There would likely have to be more tweaks to division alignments and the playoff format, but the new energy expansion would create would be good for baseball.
Martinez follows Marichal to Hall
In talking about former Red Sox teammate Manny Ramirez and how saddened he was that Ramirez would likely not join him in Cooperstown because of performance-enhancing drug violations, Pedro Martinez estimated that 60 percent of the players were on some PED when he played.
“It’s unfortunate for him and the [Dominican Republic],” said Martinez. “We could have had two guys going back to back, though I think Vladi [Guerrero] is the next one.”
Martinez next Sunday will become the second Dominican-born player inducted into the Baseball Hall of Fame, after Juan Marichal.
While Ramirez’s numbers (.312, 555 home runs, 1,831 RBIs, .996 OPS) would normally make him a first-ballot Hall of Famer, Guerrero (.318, 2,590 hits, 449 HRs, 1,496 RBIs, .931 OPS) is worthy, though his case may take a few years to mull.
Martinez and Ramirez were close during their time with the Sox. Ramirez was nearly the offensive equivalent of Martinez in terms of talent.
“It’s unfortunate for the Dominican Republic and his career. Actually, for himself,” said Martinez. “Manny loves the game more than anybody else that you can think of. He had a great attitude and he was well liked by all of his teammates. He had a lot of things in his favor. But he has to carry the consequences that many more have had to carry. I don’t condone anyone doing anything bad as far as cheating the game.
“If you ask me how tough it was to pitch in the juiced era, I’d say I wouldn’t want it any other way. For me, there’s no crying about the way I competed. I did it the right way. And it’s none of my business to second-guess anybody else.”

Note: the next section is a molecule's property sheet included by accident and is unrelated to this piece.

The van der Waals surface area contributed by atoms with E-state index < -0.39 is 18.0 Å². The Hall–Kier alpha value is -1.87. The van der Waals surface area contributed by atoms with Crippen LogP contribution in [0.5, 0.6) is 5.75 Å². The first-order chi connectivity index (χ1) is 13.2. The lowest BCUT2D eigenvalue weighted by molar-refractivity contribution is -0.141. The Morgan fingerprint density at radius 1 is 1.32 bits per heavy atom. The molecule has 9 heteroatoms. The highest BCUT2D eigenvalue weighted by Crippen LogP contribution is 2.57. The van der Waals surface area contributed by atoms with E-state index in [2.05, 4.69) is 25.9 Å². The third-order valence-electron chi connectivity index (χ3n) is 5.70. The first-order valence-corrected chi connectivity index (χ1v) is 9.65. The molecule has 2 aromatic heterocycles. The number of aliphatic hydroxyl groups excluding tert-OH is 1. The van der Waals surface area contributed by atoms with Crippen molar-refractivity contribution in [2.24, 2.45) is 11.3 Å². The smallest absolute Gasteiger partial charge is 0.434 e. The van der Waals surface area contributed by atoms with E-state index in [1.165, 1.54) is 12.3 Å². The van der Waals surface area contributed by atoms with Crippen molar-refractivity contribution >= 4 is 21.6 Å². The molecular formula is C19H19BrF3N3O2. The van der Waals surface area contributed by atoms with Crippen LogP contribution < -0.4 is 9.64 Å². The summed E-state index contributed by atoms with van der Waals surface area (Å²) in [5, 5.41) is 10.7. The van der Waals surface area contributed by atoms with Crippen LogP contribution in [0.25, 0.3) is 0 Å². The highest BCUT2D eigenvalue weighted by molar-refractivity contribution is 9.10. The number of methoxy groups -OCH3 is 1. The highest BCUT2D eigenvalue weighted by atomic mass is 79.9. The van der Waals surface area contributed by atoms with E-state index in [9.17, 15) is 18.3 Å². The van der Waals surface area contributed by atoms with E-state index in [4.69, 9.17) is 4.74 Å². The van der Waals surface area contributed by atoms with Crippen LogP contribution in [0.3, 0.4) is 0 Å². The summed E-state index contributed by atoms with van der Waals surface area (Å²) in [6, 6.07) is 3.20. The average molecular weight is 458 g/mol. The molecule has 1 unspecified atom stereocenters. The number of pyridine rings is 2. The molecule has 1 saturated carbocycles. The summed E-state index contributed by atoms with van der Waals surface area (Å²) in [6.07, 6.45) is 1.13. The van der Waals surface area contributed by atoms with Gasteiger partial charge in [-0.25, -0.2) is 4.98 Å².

Martinez will be honored by the Red Sox July 28 when his No. 45 is retired. He was recently voted as one of the Sox’ Franchise Four, along with Ted Williams, Carl Yastrzemski, and David Ortiz. Martinez was 117-37 (.760) with a 2.52 ERA in 203 games over seven years with the Sox.
Martinez said life has been hectic since being elected to the Hall, and he’s wanted to accommodate as many people as possible.
“It’s been a busy year,” he said. “I can’t thank my wife enough for taking over so much personal stuff for us and making sure I have time to spend on these matters. It’s required a lot of attention. A lot of people have been reaching out. I’m the first [Dominican] in 32 years. Everyone feels a part of it. I don’t want to let anyone down.”
Apropos of nothing
1. Yankee Mark Teixeira seemed taken aback when asked if he had thought about the possibility he could be the American League MVP. “No way. That’s reserved for a couple of other guys who have a firm hold on that,” said Teixeira, likely referring to the Angels’ Mike Trout, for one. “I’m healthy again and I just want to contribute to our team in a way that I’m capable of.” He added, kiddingly, “But if I have a monster second half . . . ”
2. The Cubs’ Kris Bryant doesn’t want to comment about how he started the season in the minors, pushing back his arbitration and free agency clock. He and his agent, Scott Boras, had plenty to say about it at the time. But now Bryant has demurred to, “I just think it’s one of those things that hopefully we can laugh about 20 years from now.” Bryant grew up a Red Sox fan because his father, Mike, grew up in Acton.
3. Don’t expect a reduction in the schedule from 162 games to 154. Commissioner Rob Manfred said a shortened schedule would create “a major, major economic issue. We sell out in a lot of markets at the gates and the gates are really valuable to us. We have television commitments. The local contract varies but there are game guarantees, which could be affected. If you were going to try to do something in that area, usually when you have a huge economic issue where you are giving up revenue you’ve got to figure out something that is offsetting in the other direction, and the one obvious possibility is you make a change in playoff format. If you shortened the season there’d be pressure to look at the postseason, as well.”
4. The Brewers surrendered 100 home runs in the first half, 72 at Miller Park, the most at home by any team and 14 more than the second-place Rockies. Kyle Lohse had allowed 13 of his 21 HRs at home entering the weekend, Matt Garza 11 of 17, Mike Fiers 11 of 12, and Jimmy Nelson 10 of 13.
5. Can the Brewers (manager Ron Roenicke), Padres (manager Bud Black), and Red Sox (pitching coach Juan Nieves) have do-overs on these firings? Their absences haven’t had positive impacts on their teams.